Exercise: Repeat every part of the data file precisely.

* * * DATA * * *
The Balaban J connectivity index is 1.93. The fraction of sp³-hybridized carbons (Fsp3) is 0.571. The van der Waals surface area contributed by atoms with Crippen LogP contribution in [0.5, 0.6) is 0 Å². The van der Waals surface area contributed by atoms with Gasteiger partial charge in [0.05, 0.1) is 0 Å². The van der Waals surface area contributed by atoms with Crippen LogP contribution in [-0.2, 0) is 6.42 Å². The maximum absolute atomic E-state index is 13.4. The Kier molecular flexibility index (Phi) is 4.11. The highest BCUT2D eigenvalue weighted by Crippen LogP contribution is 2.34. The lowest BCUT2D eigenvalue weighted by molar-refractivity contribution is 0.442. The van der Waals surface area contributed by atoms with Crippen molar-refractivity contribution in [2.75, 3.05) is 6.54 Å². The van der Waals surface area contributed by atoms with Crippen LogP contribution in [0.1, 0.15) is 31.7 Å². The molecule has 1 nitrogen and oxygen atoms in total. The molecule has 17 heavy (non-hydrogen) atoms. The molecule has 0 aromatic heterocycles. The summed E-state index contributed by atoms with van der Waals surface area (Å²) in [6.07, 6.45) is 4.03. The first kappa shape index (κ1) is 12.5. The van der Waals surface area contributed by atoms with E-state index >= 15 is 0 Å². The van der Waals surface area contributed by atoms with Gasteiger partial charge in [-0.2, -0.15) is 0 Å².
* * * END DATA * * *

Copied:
The Balaban J connectivity index is 1.93. The fraction of sp³-hybridized carbons (Fsp3) is 0.571. The van der Waals surface area contributed by atoms with Crippen LogP contribution in [0.5, 0.6) is 0 Å². The van der Waals surface area contributed by atoms with Gasteiger partial charge in [0.05, 0.1) is 0 Å². The van der Waals surface area contributed by atoms with Crippen LogP contribution in [-0.2, 0) is 6.42 Å². The maximum absolute atomic E-state index is 13.4. The Kier molecular flexibility index (Phi) is 4.11. The highest BCUT2D eigenvalue weighted by Crippen LogP contribution is 2.34. The lowest BCUT2D eigenvalue weighted by molar-refractivity contribution is 0.442. The van der Waals surface area contributed by atoms with Crippen molar-refractivity contribution in [2.75, 3.05) is 6.54 Å². The van der Waals surface area contributed by atoms with Crippen LogP contribution in [0.1, 0.15) is 31.7 Å². The molecule has 1 nitrogen and oxygen atoms in total. The molecule has 17 heavy (non-hydrogen) atoms. The molecule has 0 aromatic heterocycles. The summed E-state index contributed by atoms with van der Waals surface area (Å²) in [6.07, 6.45) is 4.03. The first kappa shape index (κ1) is 12.5. The van der Waals surface area contributed by atoms with E-state index >= 15 is 0 Å². The van der Waals surface area contributed by atoms with Gasteiger partial charge in [-0.2, -0.15) is 0 Å².